'There's no reason I can't': Petawawa sprinter prepares for Paralympic Games in Tokyo
PETAWAWA, ONT. -- Austin Ingram is one of the fastest men in Canada, and he’s aiming to become one of the fastest in the world when he travels to Tokyo with Team Canada for the Paralympic Games, beginning Aug. 24.
The 19-year-old from Petawawa is visually impaired and will be competing in the T13 100 metres and 4x100-metres relay events.
"To tell you the truth, it didn’t really sink in for a few days," Ingram says, describing the feeling of finding out he would be heading to the games. "I remember first getting told, and not in a negative way at all, there was almost a feeling of numbness."
"We knew Austin was definitely in the top of his class and that he had a good chance of making the team," says Ingram’s coach Julie Crouzat. Crouzat has been training Ingram for the past five years and recalls watching him break onto the track and field scene.
"This kid is not just fast for a blind kid, he is fast for kids his age."
Currently in his classification, Ingram is ranked in the top ten in the world for the 100-metre event, and holds the Canadian records for the 100- and 200-metre events, at 10.99 seconds and 22.64 seconds, respectively.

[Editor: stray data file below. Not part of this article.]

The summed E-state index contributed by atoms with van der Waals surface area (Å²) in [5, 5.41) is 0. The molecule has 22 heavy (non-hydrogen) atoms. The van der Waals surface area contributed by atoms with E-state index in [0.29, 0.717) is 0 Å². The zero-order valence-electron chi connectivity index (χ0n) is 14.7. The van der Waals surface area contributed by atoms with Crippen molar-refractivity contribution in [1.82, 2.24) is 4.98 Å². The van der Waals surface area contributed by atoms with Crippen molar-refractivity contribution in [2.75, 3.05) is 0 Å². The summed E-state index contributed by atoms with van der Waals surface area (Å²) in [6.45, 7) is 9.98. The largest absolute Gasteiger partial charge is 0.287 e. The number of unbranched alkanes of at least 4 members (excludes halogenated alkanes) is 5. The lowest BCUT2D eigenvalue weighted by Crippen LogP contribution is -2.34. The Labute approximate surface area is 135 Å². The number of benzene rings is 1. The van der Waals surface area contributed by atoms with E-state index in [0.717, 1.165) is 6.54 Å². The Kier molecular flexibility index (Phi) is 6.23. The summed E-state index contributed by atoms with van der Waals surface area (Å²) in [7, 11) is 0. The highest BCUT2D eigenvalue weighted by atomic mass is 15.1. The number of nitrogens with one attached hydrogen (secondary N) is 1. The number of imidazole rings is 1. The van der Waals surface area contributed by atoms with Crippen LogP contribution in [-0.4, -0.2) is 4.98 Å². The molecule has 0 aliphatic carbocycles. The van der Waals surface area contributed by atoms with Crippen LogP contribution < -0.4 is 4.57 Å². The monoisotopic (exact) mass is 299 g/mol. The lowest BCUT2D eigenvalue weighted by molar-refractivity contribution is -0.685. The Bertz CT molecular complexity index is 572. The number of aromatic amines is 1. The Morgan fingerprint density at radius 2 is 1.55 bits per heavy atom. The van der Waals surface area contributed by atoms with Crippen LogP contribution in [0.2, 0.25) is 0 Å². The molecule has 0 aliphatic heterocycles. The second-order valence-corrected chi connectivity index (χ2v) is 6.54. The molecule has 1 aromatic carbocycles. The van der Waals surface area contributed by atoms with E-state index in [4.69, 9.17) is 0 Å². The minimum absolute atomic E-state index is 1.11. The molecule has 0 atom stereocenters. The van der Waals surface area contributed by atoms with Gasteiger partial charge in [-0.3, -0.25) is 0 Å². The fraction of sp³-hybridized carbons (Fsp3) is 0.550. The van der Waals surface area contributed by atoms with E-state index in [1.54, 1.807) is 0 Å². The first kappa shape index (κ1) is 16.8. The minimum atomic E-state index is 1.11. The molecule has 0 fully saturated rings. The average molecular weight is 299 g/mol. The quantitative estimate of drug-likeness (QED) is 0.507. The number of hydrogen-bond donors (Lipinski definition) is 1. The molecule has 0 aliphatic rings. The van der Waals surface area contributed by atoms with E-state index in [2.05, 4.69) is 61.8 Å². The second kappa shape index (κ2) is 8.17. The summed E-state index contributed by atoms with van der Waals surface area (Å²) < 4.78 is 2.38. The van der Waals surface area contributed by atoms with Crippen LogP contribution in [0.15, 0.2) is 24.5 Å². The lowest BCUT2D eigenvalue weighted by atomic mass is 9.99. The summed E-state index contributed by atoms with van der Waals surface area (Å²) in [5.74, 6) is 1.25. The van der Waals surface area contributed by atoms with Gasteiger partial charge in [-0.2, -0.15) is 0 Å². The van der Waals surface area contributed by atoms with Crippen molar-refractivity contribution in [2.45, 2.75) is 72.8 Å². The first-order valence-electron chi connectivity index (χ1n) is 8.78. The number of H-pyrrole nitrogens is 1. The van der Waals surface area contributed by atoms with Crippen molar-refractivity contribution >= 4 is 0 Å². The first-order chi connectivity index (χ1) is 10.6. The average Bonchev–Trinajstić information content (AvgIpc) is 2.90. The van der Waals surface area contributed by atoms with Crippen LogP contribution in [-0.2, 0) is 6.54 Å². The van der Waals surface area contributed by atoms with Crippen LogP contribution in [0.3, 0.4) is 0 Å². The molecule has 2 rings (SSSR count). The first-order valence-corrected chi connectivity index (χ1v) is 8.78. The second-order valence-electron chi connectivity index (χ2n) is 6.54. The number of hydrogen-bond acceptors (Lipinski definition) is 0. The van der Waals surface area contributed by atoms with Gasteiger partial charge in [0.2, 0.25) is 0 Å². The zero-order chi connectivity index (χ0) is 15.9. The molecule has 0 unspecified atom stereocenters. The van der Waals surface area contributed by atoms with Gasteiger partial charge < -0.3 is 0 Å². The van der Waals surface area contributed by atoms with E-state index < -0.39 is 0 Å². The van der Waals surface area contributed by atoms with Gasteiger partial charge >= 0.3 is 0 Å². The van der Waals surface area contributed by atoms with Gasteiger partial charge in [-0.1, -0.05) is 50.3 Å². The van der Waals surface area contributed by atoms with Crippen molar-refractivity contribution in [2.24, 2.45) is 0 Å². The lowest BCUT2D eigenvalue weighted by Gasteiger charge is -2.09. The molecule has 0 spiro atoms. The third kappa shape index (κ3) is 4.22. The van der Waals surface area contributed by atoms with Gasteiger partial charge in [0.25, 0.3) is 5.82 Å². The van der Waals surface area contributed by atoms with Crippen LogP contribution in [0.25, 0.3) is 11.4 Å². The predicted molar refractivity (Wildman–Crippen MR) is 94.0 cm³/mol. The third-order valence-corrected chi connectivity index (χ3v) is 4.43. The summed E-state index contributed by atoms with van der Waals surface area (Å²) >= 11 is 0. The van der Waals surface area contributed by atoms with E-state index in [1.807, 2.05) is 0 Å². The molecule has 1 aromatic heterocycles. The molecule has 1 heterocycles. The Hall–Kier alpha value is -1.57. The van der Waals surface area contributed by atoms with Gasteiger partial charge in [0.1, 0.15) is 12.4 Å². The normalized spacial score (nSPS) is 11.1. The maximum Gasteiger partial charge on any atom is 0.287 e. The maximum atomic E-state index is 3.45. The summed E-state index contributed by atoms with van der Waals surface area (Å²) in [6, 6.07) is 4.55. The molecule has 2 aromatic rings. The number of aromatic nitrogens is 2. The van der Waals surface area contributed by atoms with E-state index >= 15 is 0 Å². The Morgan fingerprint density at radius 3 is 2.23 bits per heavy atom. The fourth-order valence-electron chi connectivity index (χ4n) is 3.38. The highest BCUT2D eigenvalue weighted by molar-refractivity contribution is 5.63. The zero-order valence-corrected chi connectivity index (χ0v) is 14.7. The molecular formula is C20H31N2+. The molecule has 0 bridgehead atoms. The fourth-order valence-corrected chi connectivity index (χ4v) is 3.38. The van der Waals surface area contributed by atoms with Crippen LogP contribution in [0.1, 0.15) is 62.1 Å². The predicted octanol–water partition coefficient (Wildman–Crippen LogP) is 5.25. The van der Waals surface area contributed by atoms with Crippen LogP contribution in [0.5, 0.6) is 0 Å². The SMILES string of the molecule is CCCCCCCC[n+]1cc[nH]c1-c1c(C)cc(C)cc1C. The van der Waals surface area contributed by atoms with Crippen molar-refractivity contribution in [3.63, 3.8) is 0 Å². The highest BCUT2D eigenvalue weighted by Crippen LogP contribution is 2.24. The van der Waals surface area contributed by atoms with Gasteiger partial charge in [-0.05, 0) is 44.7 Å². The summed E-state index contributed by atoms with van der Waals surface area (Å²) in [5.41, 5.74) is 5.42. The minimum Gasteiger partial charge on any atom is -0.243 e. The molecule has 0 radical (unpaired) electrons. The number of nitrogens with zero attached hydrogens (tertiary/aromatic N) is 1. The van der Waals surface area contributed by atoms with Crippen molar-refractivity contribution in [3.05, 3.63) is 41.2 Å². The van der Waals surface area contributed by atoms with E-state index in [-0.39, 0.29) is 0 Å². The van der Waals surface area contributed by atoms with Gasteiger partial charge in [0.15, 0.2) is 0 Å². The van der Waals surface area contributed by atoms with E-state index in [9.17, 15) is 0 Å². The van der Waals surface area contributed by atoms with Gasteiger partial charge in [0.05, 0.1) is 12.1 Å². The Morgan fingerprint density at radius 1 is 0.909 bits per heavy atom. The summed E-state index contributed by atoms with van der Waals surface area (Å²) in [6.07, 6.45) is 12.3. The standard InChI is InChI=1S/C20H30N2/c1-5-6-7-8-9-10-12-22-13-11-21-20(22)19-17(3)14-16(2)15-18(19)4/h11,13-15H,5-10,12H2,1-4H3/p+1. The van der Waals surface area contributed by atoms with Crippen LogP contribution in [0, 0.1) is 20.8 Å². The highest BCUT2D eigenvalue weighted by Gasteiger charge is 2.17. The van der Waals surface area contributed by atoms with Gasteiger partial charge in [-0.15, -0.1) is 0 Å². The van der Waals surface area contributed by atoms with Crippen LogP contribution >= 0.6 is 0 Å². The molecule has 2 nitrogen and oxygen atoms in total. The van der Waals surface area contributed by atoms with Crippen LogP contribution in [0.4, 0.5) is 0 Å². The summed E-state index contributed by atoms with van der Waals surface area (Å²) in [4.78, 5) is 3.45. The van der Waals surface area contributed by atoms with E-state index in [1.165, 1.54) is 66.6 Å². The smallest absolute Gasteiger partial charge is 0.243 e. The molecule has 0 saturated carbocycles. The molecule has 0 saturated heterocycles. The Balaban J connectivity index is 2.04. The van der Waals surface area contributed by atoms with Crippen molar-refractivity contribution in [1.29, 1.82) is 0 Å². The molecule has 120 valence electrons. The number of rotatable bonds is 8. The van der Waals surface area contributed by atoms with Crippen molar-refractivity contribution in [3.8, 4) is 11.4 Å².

"I would be lying if I said my goal wasn’t a medal," Ingram says of his expectations for his first Paralympic experience. "But really, get into the finals, see how it goes. Once you have the eight fastest guys in the world in that class all on the same track, anything can really happen depending on the given day."
As Petawawa’s first Olympic athlete and the Coureurs de Bois Running Club’s second - after Pembroke’s Madeleine Kelly - Ingram has become the pride of Petawawa.
"We knew he was pretty quick, but not this fast," Rick Schroeder, the head coach at Coureurs de Bois told CTV News Ottawa. "Sub-11 seconds is incredibly fast."
"To come out of the small town of Petawawa makes everybody in Petawawa proud," says Petawawa Deputy Mayor Gary Serviss. "And it makes kids from Petawawa and this local area realize that you don’t have to live in a big city like Toronto or Vancouver or Ottawa to make it onto the world stage in athletics."
Ingram says he received a boost of inspiration this week, watching his idol Andre De Grasse claim gold in the 200-metre event for Canada, adding his body composition and running style is similar to that of De Grasse.
"I remember thinking, that’s me," says Ingram recalling watching De Grasse race. "I’m not super tall; I don’t lean towards a Justin Gatlin type, built like a football player. I remember seeing De Grasse then and thinking if he can do it there’s no reason I can’t."